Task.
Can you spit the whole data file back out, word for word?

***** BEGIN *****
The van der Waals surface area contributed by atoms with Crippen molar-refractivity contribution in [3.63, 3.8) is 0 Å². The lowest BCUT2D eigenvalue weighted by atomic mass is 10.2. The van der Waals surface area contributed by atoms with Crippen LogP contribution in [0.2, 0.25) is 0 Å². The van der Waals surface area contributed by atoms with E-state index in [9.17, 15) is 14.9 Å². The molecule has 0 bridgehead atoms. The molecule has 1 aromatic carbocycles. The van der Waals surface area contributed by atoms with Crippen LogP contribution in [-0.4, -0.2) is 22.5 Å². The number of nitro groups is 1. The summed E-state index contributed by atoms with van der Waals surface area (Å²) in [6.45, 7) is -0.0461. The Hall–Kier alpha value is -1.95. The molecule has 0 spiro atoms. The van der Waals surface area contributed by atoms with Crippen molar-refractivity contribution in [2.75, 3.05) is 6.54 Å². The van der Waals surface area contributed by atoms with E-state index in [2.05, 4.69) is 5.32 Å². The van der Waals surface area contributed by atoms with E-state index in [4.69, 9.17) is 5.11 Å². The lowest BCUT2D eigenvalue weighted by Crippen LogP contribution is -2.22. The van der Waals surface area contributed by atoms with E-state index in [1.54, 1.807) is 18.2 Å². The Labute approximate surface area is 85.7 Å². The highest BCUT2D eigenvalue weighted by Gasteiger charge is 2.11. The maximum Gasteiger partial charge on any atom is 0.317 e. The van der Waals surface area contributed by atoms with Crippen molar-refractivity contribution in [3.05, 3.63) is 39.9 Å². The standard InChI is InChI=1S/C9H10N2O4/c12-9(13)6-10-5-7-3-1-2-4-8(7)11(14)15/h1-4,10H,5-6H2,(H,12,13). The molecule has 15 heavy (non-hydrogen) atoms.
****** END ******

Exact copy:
The van der Waals surface area contributed by atoms with Crippen molar-refractivity contribution in [3.63, 3.8) is 0 Å². The lowest BCUT2D eigenvalue weighted by atomic mass is 10.2. The van der Waals surface area contributed by atoms with Crippen LogP contribution in [0.2, 0.25) is 0 Å². The van der Waals surface area contributed by atoms with E-state index in [9.17, 15) is 14.9 Å². The molecule has 0 bridgehead atoms. The molecule has 1 aromatic carbocycles. The van der Waals surface area contributed by atoms with Crippen LogP contribution in [-0.4, -0.2) is 22.5 Å². The number of nitro groups is 1. The summed E-state index contributed by atoms with van der Waals surface area (Å²) in [6.45, 7) is -0.0461. The Hall–Kier alpha value is -1.95. The molecule has 0 spiro atoms. The van der Waals surface area contributed by atoms with Crippen molar-refractivity contribution in [2.75, 3.05) is 6.54 Å². The van der Waals surface area contributed by atoms with E-state index in [2.05, 4.69) is 5.32 Å². The van der Waals surface area contributed by atoms with E-state index in [4.69, 9.17) is 5.11 Å². The lowest BCUT2D eigenvalue weighted by Crippen LogP contribution is -2.22. The van der Waals surface area contributed by atoms with E-state index in [1.54, 1.807) is 18.2 Å². The Labute approximate surface area is 85.7 Å². The highest BCUT2D eigenvalue weighted by Gasteiger charge is 2.11. The maximum Gasteiger partial charge on any atom is 0.317 e. The van der Waals surface area contributed by atoms with Crippen molar-refractivity contribution in [3.05, 3.63) is 39.9 Å². The standard InChI is InChI=1S/C9H10N2O4/c12-9(13)6-10-5-7-3-1-2-4-8(7)11(14)15/h1-4,10H,5-6H2,(H,12,13). The molecule has 15 heavy (non-hydrogen) atoms.